Like many companies, Anglo-Iranian, which would later become BP, lost a lot in World War II. But like many companies, it also gained the resolve it needed to keep moving forward
As Europe rebuilt so did Anglo-Iranian, investing in refineries in France, Germany and Italy plus new marketing efforts in Switzerland, Greece, Scandinavia and the Netherlands. BP gasoline went on sale for the first time in New Zealand. But this fragile new stability would soon be shattered by political crises in the oil-rich Middle East, with tremors that would shake the ‘Iranian’ right out of Anglo-Iranian’s company name.
An era ends, an era begins
William D’Arcy’s hunch that the Middle East might be an overlooked gold mine for oil had transformed the region, giving previously impoverished countries new income and political influence. But was that enough? Nationalists throughout the Middle East angrily questioned Western companies’ right to profit from Middle Eastern resources. With Britain’s imperial hold on the region rapidly unravelling, Anti-British sentiment escalated especially. Among the nationalists, Iran’s prime minister spoke vehemently against Anglo-Iranian’s presence in Iran. In 1951 he convinced the Iranian Parliament to nationalize oil operations within the country’s borders. Women and children had already evacuated. The refinery creaked to a stop and was shut. Three months later, all political debate exhausted, the last of Anglo-Iranian’s expatriate employees boarded a cruise ship and were gone. An impasse followed. Governments around the world boycotted Iranian oil. Within 18 months, the Iranian economy was in ruins. Mobs in the streets demanded the prime minister’s resignation. When the parties returned to the table, they hashed out a new arrangement allowing a consortium of companies, including Standard Oil of Indiana (Amoco) and others, to run the oil operations in Iran. Anglo-Iranian’s stake was 40%. The gentlemen’s agreement between the former Shah of Persia and William D’Arcy had run its course. In 1954, the board changed the company’s name to The British Petroleum Company.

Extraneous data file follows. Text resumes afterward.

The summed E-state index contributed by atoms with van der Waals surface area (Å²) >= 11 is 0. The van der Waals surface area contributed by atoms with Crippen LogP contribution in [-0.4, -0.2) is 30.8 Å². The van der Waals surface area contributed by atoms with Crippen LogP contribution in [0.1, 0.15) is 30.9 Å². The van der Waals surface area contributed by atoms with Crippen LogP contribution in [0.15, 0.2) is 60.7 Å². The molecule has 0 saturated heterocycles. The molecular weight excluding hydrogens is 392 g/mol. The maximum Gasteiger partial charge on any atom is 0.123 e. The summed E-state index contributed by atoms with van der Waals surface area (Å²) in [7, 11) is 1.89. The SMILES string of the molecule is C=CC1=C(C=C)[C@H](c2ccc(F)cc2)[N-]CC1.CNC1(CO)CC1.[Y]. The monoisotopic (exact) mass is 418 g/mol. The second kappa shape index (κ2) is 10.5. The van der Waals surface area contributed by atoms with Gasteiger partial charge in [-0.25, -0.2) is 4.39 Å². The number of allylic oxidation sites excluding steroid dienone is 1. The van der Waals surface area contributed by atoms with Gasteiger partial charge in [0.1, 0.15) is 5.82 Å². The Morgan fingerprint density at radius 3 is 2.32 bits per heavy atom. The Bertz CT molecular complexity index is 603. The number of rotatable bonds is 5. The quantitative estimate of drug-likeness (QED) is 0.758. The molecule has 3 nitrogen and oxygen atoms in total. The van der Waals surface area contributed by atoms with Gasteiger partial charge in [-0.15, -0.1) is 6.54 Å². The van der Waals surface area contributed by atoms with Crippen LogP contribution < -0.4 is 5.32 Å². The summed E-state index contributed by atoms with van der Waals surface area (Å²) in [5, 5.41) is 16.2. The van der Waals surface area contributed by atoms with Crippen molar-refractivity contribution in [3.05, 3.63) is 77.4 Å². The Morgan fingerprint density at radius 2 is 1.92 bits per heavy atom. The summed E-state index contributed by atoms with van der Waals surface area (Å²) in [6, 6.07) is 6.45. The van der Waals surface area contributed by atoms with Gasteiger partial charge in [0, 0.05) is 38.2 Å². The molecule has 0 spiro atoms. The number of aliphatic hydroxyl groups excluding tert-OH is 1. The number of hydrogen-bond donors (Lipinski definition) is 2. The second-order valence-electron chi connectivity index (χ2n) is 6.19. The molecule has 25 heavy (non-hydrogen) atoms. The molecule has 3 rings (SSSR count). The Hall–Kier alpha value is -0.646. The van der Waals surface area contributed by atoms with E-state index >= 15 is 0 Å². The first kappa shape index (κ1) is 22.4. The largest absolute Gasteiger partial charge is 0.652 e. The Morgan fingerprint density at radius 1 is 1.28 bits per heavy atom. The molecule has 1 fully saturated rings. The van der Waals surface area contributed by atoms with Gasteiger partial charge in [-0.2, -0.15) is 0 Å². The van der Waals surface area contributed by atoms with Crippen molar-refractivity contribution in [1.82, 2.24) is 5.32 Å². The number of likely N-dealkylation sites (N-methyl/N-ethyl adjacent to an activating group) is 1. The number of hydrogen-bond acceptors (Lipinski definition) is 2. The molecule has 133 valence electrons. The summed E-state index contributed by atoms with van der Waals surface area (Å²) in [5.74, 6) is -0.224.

New finds in some unexpected places
By the 1960s the technology of oil exploration had come a long way. It was still, however, a time-consuming and inexact science. Malta looked promising, but had nothing. Australia? Very little. Papua New Guinea? Well… no. Expeditions in Abu Dhabi, Nigeria and Libya were all more successful. The company had looked for oil in the UK for nearly 50 years without a single large discovery. Then in 1964 the United Nations extended countries’ rights over territorial waters. The following year, BP found natural gas in the English Channel, enough to power a medium-sized city. A far bigger find awaited in Alaska, where in 1968, after a decade of drilling dry wells along the North Slope, BP was on the verge of abandoning its search. The equipment was already packed up and awaiting shipment when a rival consortium made a suspiciously extravagant offer for BP’s Alaska acreage along the edges of Prudhoe Bay. Atlantic Richfield (ARCO) and Humble Oil (Exxon) weren’t telling, but they had struck oil in their own last-chance well in the centre of the Prudhoe Bay structure.
“There won’t be oil there,” Sir Eric Drake, BP’s chairman, told Reuters in April 1970. Six months later crews found the Forties field, which could produce 400,000 barrels of crude oil a day.
BP got back to the search and in 1969 tapped into its share of the largest oil reservoirs ever found on the North American continent. Back in the UK, offshore exploration had moved dutifully from the English Channel into the North Sea, although hardly anyone, even within BP, believed oil would be found. “There won’t be oil there,” Sir Eric Drake, BP’s chairman, told Reuters in April 1970. Six months later crews found the Forties field, which could produce 400,000 barrels of crude oil a day.